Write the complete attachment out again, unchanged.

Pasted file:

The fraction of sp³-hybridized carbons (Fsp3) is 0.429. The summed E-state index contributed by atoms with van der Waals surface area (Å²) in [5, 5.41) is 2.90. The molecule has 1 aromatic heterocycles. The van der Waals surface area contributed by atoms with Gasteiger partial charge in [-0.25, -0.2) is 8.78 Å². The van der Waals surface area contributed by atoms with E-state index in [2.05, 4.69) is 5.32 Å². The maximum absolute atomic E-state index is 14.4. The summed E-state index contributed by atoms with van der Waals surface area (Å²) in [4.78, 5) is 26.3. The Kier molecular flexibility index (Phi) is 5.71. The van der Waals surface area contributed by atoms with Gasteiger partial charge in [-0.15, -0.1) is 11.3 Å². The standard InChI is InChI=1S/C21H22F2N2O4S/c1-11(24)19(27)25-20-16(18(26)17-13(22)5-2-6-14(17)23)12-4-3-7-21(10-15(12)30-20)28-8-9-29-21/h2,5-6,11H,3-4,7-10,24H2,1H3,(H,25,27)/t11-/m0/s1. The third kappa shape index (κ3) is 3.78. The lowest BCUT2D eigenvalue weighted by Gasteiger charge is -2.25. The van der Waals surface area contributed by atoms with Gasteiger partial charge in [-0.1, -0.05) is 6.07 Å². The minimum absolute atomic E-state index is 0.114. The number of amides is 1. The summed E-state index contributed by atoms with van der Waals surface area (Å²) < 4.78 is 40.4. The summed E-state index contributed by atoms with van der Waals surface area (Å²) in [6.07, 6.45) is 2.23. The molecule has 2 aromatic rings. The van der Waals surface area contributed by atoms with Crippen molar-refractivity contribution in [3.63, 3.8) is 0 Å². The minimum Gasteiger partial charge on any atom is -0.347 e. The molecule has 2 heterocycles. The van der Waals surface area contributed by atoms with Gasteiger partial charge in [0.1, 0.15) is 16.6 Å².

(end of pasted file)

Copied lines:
The fraction of sp³-hybridized carbons (Fsp3) is 0.429. The summed E-state index contributed by atoms with van der Waals surface area (Å²) in [5, 5.41) is 2.90. The molecule has 1 aromatic heterocycles. The van der Waals surface area contributed by atoms with Gasteiger partial charge in [-0.25, -0.2) is 8.78 Å². The van der Waals surface area contributed by atoms with E-state index in [2.05, 4.69) is 5.32 Å². The maximum absolute atomic E-state index is 14.4. The summed E-state index contributed by atoms with van der Waals surface area (Å²) in [4.78, 5) is 26.3. The Kier molecular flexibility index (Phi) is 5.71. The van der Waals surface area contributed by atoms with Gasteiger partial charge in [-0.15, -0.1) is 11.3 Å². The standard InChI is InChI=1S/C21H22F2N2O4S/c1-11(24)19(27)25-20-16(18(26)17-13(22)5-2-6-14(17)23)12-4-3-7-21(10-15(12)30-20)28-8-9-29-21/h2,5-6,11H,3-4,7-10,24H2,1H3,(H,25,27)/t11-/m0/s1. The third kappa shape index (κ3) is 3.78. The lowest BCUT2D eigenvalue weighted by Gasteiger charge is -2.25. The van der Waals surface area contributed by atoms with Gasteiger partial charge in [-0.1, -0.05) is 6.07 Å². The minimum absolute atomic E-state index is 0.114. The number of amides is 1. The summed E-state index contributed by atoms with van der Waals surface area (Å²) < 4.78 is 40.4. The summed E-state index contributed by atoms with van der Waals surface area (Å²) in [6.07, 6.45) is 2.23. The molecule has 2 aromatic rings. The van der Waals surface area contributed by atoms with Crippen molar-refractivity contribution in [3.63, 3.8) is 0 Å². The minimum Gasteiger partial charge on any atom is -0.347 e. The molecule has 2 heterocycles. The van der Waals surface area contributed by atoms with Gasteiger partial charge in [0.1, 0.15) is 16.6 Å².